The SNP has turned many Scots into angry, arrogant English haters. Why are they all so determined to be so full of doom and gloom, pessimistic and unwilling to seek to make a success of leaving the EU and trading opportunities with so many other countries as well as the EU? Since Boris Johnson has been Prime Minister I try my very best to ignore the SNP’s constant whining and concentrate on his optimism. It works for me.
Trish Lamb, Newburgh Place, Aberdeen
Is it not unbelievably ironic that, on the very day the BBC announces the release of vaccines to prevent yet more deaths from Coronavirus, the use of the vaccines is negated by all the doctors, nurses, etc being entitled to a Scottish Bank Holiday. What timing! How many hundred more lives will be lost as a result? Who can one blame but the politicians?
(Dr) A Maxwell-Irving, Telford House, Blairlogie
Where’s the exit?
It seems such a long time ago now, but it is worth recalling that in her race to “front run” the UK government, the First Minister published a paper in April 2020 outlining her “exit strategy” out of the pandemic. We hear little of that paper now and it is as irrelevant now as it was then. Is it not now the time, with a vaccine being delivered, that a “real and realistic” exit strategy paper was prepared, perhaps even before her independence paper due to be published before the Scottish election in May ?Richard Allison, Braehead Loan, Edinburgh
In Conor Matchett’s article (Scotsman Online) Karlo Basta said Nicola Sturgeon’s popularity compared to Boris Johnson’s was because s he had parked the independence referendum while Johnson carried on with Brexit.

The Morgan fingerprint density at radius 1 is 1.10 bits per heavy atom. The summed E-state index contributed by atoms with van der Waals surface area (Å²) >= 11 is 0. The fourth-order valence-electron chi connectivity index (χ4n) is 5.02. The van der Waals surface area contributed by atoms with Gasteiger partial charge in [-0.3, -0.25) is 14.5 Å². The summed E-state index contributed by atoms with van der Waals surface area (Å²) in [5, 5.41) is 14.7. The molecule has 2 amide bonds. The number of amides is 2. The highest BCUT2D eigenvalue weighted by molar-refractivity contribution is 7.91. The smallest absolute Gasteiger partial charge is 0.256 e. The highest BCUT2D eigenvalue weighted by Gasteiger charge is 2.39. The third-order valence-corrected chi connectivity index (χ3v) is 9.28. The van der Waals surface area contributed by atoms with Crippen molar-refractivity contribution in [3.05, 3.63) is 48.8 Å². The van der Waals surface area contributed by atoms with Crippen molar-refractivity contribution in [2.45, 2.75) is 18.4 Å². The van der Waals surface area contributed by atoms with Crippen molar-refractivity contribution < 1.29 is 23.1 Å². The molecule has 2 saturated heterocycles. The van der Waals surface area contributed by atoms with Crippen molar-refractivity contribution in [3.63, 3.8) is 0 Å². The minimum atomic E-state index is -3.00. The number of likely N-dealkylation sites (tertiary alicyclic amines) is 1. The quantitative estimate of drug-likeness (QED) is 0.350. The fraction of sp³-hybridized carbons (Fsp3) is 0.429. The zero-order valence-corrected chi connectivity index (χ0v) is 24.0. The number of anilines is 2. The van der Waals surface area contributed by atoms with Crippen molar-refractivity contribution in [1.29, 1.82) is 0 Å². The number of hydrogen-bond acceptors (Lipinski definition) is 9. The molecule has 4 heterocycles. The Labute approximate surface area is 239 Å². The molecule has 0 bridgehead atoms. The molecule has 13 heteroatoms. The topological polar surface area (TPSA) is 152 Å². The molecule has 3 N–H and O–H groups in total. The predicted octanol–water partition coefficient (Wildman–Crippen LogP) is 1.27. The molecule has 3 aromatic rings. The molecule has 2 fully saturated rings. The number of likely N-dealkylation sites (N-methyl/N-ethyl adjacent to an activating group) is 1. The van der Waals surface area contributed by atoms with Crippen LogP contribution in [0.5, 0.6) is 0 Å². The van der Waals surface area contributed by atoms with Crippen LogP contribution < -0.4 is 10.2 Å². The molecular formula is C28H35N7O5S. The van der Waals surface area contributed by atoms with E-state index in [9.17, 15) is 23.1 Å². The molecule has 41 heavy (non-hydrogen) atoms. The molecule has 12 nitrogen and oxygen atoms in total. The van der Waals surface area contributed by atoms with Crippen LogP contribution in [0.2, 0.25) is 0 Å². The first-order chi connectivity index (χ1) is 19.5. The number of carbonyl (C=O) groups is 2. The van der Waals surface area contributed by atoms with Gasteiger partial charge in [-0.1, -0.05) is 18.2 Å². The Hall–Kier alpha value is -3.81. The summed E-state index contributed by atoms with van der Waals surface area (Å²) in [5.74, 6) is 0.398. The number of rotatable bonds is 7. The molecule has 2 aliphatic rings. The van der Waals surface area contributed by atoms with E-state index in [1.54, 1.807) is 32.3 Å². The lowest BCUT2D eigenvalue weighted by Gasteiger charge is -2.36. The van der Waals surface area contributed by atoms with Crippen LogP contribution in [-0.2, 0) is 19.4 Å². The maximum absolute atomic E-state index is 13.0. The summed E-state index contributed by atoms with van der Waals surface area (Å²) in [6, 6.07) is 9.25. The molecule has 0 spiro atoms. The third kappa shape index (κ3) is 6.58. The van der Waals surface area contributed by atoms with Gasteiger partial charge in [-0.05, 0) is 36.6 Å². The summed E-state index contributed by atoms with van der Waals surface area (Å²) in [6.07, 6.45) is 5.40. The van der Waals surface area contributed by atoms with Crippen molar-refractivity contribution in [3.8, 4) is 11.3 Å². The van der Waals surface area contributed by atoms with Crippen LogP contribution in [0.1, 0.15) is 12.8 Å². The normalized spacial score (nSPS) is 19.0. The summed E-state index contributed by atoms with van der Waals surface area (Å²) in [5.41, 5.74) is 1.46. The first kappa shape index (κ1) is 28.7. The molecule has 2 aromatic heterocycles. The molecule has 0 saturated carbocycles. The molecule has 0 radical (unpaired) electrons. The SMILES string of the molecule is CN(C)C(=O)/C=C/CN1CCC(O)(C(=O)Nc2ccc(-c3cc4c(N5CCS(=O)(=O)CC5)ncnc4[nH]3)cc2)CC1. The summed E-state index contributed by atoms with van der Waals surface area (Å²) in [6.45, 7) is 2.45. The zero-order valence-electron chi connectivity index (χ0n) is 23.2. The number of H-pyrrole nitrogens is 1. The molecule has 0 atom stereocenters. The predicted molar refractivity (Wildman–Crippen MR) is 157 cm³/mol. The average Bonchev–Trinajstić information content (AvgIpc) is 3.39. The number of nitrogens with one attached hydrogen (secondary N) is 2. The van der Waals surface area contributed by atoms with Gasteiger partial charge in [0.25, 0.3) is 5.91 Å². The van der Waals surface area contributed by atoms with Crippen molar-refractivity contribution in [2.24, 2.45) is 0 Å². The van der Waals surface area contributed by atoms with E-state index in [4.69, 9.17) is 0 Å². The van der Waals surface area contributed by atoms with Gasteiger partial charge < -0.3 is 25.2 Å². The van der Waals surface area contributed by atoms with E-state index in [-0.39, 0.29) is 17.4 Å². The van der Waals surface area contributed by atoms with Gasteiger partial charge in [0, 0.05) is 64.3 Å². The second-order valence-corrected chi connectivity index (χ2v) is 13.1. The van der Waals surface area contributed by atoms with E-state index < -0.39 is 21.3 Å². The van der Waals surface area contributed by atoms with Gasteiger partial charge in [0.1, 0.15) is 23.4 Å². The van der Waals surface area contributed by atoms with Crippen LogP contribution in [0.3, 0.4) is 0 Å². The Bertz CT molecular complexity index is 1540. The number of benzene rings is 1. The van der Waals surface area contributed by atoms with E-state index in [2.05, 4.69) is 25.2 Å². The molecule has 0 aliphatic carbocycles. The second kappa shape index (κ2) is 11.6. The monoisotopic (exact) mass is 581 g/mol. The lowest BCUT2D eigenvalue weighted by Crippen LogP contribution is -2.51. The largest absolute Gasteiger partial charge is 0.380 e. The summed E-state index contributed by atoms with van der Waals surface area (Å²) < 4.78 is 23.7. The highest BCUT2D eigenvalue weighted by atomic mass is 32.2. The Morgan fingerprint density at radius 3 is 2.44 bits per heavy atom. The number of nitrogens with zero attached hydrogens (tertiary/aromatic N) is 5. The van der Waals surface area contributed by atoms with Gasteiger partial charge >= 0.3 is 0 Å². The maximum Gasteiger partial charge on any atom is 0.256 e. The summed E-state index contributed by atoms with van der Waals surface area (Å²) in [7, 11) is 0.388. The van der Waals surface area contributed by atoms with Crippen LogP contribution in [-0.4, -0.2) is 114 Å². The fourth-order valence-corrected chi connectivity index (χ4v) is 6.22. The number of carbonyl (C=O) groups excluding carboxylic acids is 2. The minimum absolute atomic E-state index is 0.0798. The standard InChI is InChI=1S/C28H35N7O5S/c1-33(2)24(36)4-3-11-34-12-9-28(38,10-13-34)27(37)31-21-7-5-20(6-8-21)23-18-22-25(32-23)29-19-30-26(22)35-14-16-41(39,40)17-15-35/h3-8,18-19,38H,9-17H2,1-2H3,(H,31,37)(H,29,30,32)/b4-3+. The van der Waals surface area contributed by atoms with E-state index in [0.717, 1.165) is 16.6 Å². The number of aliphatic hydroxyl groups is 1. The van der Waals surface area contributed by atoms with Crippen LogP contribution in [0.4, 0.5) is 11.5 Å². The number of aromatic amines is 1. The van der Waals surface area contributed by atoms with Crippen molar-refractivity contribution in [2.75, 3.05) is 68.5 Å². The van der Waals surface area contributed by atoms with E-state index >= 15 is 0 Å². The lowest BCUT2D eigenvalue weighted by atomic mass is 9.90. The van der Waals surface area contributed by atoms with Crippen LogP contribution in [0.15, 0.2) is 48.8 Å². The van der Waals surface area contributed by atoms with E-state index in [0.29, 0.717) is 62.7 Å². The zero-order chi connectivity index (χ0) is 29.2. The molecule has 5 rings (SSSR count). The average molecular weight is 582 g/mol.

Firstly, the two are not comparable as Brexit has already started and had a deadline that had to be adhered to. Secondly, I don’t know where Mr Basta has been for the last ten months as the idea that a referendum has been parked could not be further from the truth. In November this year, the First Minister spoke of wanting a referendum early in the next parliament. One of many examples of Sturgeon raising this topic time and time again.
Jane Lax, Craigellachie, Aberlour
For the life of me, I simply cannot understand how the SNP can hoodwink the number of Scottish people that they clearly do.
Do these people really believe that a separated Scotland will be able to use Sterling, and be then subject to the Bank of England’s control and interest rates, and still get into the EU? Surely they cannot be that naive? Do they really believe that they can promise no border with England without explaining how they can possibly tell another country whether or not it can erect a border? But the biggest con of all is the suggestion that they would waltz back into the EU, where, apparently, the lights will have been left on for them. Those are just the start. Why is there no honesty? Yes, Scotland could make it, of course it could, on its own. But the price would be severe and the people are being fed fantasies.